Adoption has opened up for us so many more witnessing opportunities. Most of all, adoption has increased our faith In God in an incredible way. For 9 years, 4 months, and 18 days, we prayed every day for a child, and God placed Samuel into our arms. For 3 years, 7 months, and 9 days, we prayed every day for another child and God placed Mickie into our arms. Throughout our entire adoption journeys we have clung to the sovereignty of God so much. We consider it a privilege to bring our children up in the nurture and admonition of the Lord. We love watching our children grow and having them hold our hands. We love the hundreds of questions they ask. We cherish those slobbery kisses and big hugs, and it is so special to hear them say, "I love you, Mommy and Daddy!" We continue to pray every day for the salvation of Samuel and Mickie. Lord willing, they will come to know the Lord, love the Lord, and serve the Lord with their lives.

For those considering adoption, we would encourage you to educate yourself as much as possible about adoption by attending conferences, reading books, and getting involved in local adoption communities. But most of all, be sure to commit to the Lord whatever you do, and He will establish your plans (Prov. 16:3). Adoption can be a long, grueling, and expensive journey which requires a complete trust and dependence on God. But always remember that nothing is too difficult for Him (Jer. 32:17).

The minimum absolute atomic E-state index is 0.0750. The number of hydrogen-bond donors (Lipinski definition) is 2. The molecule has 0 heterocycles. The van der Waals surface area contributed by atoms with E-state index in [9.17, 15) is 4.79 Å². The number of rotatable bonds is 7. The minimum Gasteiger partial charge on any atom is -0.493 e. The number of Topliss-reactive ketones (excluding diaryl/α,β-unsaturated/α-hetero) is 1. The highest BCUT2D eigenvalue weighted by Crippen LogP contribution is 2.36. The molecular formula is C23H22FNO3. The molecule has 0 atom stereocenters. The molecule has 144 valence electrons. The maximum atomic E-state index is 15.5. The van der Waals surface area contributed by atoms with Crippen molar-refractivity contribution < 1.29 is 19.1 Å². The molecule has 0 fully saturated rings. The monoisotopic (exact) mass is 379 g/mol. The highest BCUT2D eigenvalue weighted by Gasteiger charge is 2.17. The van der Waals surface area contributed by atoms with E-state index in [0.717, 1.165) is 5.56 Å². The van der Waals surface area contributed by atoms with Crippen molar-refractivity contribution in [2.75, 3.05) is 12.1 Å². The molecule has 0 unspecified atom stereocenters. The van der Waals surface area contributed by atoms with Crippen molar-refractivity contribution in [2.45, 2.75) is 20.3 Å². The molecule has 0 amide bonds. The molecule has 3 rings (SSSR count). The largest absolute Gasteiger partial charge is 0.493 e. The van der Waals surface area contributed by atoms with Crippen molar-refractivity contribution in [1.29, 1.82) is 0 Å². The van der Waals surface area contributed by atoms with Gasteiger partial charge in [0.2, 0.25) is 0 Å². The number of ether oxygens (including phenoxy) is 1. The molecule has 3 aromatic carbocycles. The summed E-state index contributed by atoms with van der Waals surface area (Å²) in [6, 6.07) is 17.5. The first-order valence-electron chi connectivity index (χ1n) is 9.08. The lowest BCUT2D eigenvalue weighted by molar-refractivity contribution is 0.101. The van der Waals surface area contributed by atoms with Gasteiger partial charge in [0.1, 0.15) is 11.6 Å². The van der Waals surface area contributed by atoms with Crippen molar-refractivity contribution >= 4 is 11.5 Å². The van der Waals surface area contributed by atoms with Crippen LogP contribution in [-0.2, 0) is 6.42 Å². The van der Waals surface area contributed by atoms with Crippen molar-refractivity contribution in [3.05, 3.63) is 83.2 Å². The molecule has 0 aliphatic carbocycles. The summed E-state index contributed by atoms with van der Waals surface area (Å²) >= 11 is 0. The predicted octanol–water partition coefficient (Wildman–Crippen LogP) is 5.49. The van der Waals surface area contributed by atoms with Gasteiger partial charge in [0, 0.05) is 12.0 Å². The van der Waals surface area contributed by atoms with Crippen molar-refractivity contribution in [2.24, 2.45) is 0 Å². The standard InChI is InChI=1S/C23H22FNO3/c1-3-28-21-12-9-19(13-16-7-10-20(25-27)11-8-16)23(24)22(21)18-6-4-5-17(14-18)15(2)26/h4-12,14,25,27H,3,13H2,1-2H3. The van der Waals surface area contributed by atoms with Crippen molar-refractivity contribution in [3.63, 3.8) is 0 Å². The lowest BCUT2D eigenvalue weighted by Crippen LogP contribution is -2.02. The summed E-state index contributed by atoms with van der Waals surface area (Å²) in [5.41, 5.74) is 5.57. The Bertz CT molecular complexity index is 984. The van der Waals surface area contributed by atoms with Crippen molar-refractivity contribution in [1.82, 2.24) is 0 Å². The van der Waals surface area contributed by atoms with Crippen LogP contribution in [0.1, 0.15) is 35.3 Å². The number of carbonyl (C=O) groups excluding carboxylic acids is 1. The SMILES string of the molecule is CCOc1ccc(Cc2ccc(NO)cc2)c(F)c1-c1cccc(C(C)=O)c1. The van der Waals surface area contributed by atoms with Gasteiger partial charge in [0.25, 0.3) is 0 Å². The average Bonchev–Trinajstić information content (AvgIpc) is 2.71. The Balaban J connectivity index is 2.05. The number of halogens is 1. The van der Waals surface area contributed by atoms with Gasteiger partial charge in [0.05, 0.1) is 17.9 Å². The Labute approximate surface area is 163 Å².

Mike ('99 and '02) and Liz (Rogers '02) Augsburger
Pastor and Wife
Willow Creek Baptist Church
West Des Moines, Iowa

AugsburgerFamilyVery few people understand the pain and frustration of infertility. Yet in our lives we not only understand it but we also are thankful for it! 

We were married in May of 2002 after our graduation from Faith. Life seemed to cruise along "as planned" for many years. New house, new ministry, new teaching job for Liz; these were all blessings from God's hand. Starting a family was part of the plan, but in our time and on our schedule. 

Well, God wanted to make it clear that we cannot control every part of our lives! Finally, after 8 years of marriage, Elijah made his grand appearance! We had not been strategically pursuing adoption, but after a series of friend connections and phone calls, Liz and I found ourselves chatting with a young 14-year-old girl who was deciding between adoption or abortion. Thankfully, she chose adoption, and amazingly she chose us! 

We were able to attend all of her doctor's appointments and see all of the ultrasounds. Elijah Bryce was born on April 6, 2010, and has changed our lives and many things in our church ministry as well. After his birth, the number of families with adopted children exponentially increased in our church, and we have even seen people saved as a result of our story.

Elijah is now a happy 3 year old who loves to play and help dad in the yard. He has no idea the impact his little life has already made for Christ. We are excited to share HIS story with him so that he can also give God the glory for saving his life and placing him in our home! 

Effective Summer Ministries—September 2013

This past summer many Faith students had the opportunity to travel in the United States and abroad as they completed their internships or took mission trips.

Charlie Carter, a senior in the Pastoral Training/Greek program completed his pastoral internship in New Woodstock, New York.
Natalie Bunjer, a senior in the Local Church Ministries/Missions program, took the opportunity to go on a six-week mission internship to Landshut, Germany.